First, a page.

Nesbitt says UUP may form Opposition after May election
The Ulster Unionists have threatened to form an official Opposition after the Stormont election.
Two weeks of cross-party talks after the May 5 poll will involve hammering out a draft Programme for Government for Executive ministers.
UUP leader Mike Nesbitt told his party's spring conference it should be capable of improving people's lives and called for power to be devolved from Stormont downwards to councils, communities and families.
"We will not automatically rejoin the Northern Ireland Executive after the 5th of May," he said.
"We are not motivated by ministerial salaries, chauffeur-driven cars and the rest. This is not about getting our noses in the trough."
He said the blueprint for government should be progressive and enjoy collective support.
"If the answer to either question is 'No', we will form the official Opposition," he added.
The UUP quit the Executive during the political crisis after the killing of former IRA man Kevin McGuigan snr by members of the Provisional IRA last year. Danny Kennedy resigned as Regional Development Minister.
At the time Mr Nesbitt labelled the Executive a "busted flush" and said Sinn Fein's denial that the IRA existed made it impossible to do business with republicans.
Sinn Fein accused the Ulster Unionists of abdicating their responsibility to voters.
Mr Nesbitt told the conference fewer Executive departments made sense.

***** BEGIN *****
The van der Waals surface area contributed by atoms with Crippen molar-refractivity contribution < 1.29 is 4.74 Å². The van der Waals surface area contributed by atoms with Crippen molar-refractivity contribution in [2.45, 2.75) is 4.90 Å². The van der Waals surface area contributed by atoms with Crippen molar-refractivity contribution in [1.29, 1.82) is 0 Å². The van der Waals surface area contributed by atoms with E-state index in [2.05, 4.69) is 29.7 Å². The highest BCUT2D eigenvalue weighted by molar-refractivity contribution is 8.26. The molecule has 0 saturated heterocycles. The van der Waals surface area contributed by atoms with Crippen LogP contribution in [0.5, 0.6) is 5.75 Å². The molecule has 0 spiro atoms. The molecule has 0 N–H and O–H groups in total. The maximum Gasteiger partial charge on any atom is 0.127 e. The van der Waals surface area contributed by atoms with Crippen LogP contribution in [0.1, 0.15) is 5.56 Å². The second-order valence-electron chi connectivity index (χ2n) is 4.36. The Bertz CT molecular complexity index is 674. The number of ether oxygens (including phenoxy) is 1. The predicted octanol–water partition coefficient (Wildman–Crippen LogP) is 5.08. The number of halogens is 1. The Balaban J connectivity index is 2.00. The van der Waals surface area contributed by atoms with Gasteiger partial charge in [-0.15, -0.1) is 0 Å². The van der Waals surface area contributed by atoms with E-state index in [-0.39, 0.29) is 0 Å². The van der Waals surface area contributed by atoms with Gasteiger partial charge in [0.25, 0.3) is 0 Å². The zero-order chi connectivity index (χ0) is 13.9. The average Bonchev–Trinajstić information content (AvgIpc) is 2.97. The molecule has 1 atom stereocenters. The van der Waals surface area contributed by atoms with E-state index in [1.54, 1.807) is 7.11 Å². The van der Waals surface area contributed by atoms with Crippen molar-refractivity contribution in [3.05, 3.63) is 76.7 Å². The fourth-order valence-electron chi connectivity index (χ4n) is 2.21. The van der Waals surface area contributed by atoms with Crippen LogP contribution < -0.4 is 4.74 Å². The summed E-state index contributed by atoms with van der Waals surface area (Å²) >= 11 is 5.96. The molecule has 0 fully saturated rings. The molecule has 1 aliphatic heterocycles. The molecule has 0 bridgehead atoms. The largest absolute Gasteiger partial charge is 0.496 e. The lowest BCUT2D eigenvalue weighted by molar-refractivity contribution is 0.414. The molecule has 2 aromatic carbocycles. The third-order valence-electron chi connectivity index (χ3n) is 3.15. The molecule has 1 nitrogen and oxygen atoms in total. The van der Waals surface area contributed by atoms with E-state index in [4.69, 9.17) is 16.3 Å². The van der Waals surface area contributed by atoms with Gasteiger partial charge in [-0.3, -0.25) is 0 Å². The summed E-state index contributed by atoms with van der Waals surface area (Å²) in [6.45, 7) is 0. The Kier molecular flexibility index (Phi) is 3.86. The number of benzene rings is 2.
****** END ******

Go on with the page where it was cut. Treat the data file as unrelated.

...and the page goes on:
He said cutting the number of Assembly Members would help create effective and efficient government.
But he maintained the game-changer would be a shift in attitudes, transforming bureaucracy into a proper democracy.
"We need a cultural shift that puts the focus on outcomes and is mature enough to realise Stormont cannot and should not try to do everything.
"The power to deliver would be devolved from Stormont, through the councils, into communities and as near to the family unit as possible, because that is where you effect real change - in the family unit.
"Surrendering power does not come easily to the current big parties of the Executive. But it's the right thing to do for Northern Ireland."
David Cameron has been a strong supporter of devolving government and promised further transfer of responsibilities after Scotland voted against independence.
The Ulster Unionists had a brief alliance with the Conservatives, but the parties separated after an unsuccessful 2010 general election.
By Michael McHugh, Press Association